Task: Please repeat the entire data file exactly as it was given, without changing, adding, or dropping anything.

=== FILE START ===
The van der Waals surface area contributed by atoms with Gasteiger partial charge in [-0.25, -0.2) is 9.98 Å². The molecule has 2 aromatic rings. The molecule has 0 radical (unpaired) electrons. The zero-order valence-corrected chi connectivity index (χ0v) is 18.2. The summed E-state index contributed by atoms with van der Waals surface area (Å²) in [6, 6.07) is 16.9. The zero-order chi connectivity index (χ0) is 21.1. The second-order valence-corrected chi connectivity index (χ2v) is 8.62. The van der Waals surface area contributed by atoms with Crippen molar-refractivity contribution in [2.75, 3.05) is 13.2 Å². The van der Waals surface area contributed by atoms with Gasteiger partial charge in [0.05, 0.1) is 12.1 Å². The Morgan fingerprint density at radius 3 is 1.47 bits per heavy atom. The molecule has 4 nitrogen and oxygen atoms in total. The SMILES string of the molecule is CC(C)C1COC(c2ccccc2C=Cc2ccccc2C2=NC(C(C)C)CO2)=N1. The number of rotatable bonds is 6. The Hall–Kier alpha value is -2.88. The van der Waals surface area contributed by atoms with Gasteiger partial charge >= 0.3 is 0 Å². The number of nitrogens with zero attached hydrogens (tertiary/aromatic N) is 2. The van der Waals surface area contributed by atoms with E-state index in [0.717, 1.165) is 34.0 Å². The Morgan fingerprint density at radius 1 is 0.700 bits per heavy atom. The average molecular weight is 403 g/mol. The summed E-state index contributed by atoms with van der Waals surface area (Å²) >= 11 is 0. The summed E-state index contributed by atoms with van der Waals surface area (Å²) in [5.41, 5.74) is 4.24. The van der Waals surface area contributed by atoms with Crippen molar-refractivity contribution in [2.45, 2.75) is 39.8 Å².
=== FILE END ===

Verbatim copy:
The van der Waals surface area contributed by atoms with Gasteiger partial charge in [-0.25, -0.2) is 9.98 Å². The molecule has 2 aromatic rings. The molecule has 0 radical (unpaired) electrons. The zero-order valence-corrected chi connectivity index (χ0v) is 18.2. The summed E-state index contributed by atoms with van der Waals surface area (Å²) in [6, 6.07) is 16.9. The zero-order chi connectivity index (χ0) is 21.1. The second-order valence-corrected chi connectivity index (χ2v) is 8.62. The van der Waals surface area contributed by atoms with Crippen molar-refractivity contribution in [2.75, 3.05) is 13.2 Å². The van der Waals surface area contributed by atoms with Gasteiger partial charge in [0.05, 0.1) is 12.1 Å². The Morgan fingerprint density at radius 3 is 1.47 bits per heavy atom. The molecule has 4 nitrogen and oxygen atoms in total. The SMILES string of the molecule is CC(C)C1COC(c2ccccc2C=Cc2ccccc2C2=NC(C(C)C)CO2)=N1. The number of rotatable bonds is 6. The Hall–Kier alpha value is -2.88. The van der Waals surface area contributed by atoms with Gasteiger partial charge >= 0.3 is 0 Å². The number of nitrogens with zero attached hydrogens (tertiary/aromatic N) is 2. The van der Waals surface area contributed by atoms with E-state index in [0.717, 1.165) is 34.0 Å². The Morgan fingerprint density at radius 1 is 0.700 bits per heavy atom. The average molecular weight is 403 g/mol. The summed E-state index contributed by atoms with van der Waals surface area (Å²) >= 11 is 0. The summed E-state index contributed by atoms with van der Waals surface area (Å²) in [5.41, 5.74) is 4.24. The van der Waals surface area contributed by atoms with Crippen molar-refractivity contribution in [2.45, 2.75) is 39.8 Å².